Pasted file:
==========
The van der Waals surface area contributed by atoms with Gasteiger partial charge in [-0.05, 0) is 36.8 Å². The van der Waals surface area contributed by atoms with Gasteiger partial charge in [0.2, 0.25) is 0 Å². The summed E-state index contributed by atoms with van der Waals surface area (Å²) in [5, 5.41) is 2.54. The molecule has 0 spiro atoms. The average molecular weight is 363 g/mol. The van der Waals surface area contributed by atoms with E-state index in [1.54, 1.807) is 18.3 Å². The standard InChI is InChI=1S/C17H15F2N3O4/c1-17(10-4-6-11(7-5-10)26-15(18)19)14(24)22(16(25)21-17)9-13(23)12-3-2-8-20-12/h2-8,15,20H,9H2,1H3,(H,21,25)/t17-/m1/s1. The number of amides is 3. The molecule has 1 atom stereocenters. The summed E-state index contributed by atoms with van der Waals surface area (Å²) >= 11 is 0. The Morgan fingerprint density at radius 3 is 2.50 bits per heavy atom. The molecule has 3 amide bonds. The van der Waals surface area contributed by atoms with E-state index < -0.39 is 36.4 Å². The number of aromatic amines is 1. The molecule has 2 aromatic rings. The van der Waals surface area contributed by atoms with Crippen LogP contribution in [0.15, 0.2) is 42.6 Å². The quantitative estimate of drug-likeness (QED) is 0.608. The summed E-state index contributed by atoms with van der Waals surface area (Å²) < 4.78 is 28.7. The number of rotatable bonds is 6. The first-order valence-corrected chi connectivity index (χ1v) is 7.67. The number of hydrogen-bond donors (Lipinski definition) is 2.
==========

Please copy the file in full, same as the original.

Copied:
The van der Waals surface area contributed by atoms with Gasteiger partial charge in [-0.05, 0) is 36.8 Å². The van der Waals surface area contributed by atoms with Gasteiger partial charge in [0.2, 0.25) is 0 Å². The summed E-state index contributed by atoms with van der Waals surface area (Å²) in [5, 5.41) is 2.54. The molecule has 0 spiro atoms. The average molecular weight is 363 g/mol. The van der Waals surface area contributed by atoms with E-state index in [1.54, 1.807) is 18.3 Å². The standard InChI is InChI=1S/C17H15F2N3O4/c1-17(10-4-6-11(7-5-10)26-15(18)19)14(24)22(16(25)21-17)9-13(23)12-3-2-8-20-12/h2-8,15,20H,9H2,1H3,(H,21,25)/t17-/m1/s1. The number of amides is 3. The molecule has 1 atom stereocenters. The summed E-state index contributed by atoms with van der Waals surface area (Å²) >= 11 is 0. The Morgan fingerprint density at radius 3 is 2.50 bits per heavy atom. The molecule has 3 amide bonds. The van der Waals surface area contributed by atoms with E-state index < -0.39 is 36.4 Å². The number of aromatic amines is 1. The molecule has 2 aromatic rings. The van der Waals surface area contributed by atoms with Crippen LogP contribution in [0.15, 0.2) is 42.6 Å². The quantitative estimate of drug-likeness (QED) is 0.608. The summed E-state index contributed by atoms with van der Waals surface area (Å²) < 4.78 is 28.7. The number of rotatable bonds is 6. The first-order valence-corrected chi connectivity index (χ1v) is 7.67. The number of hydrogen-bond donors (Lipinski definition) is 2.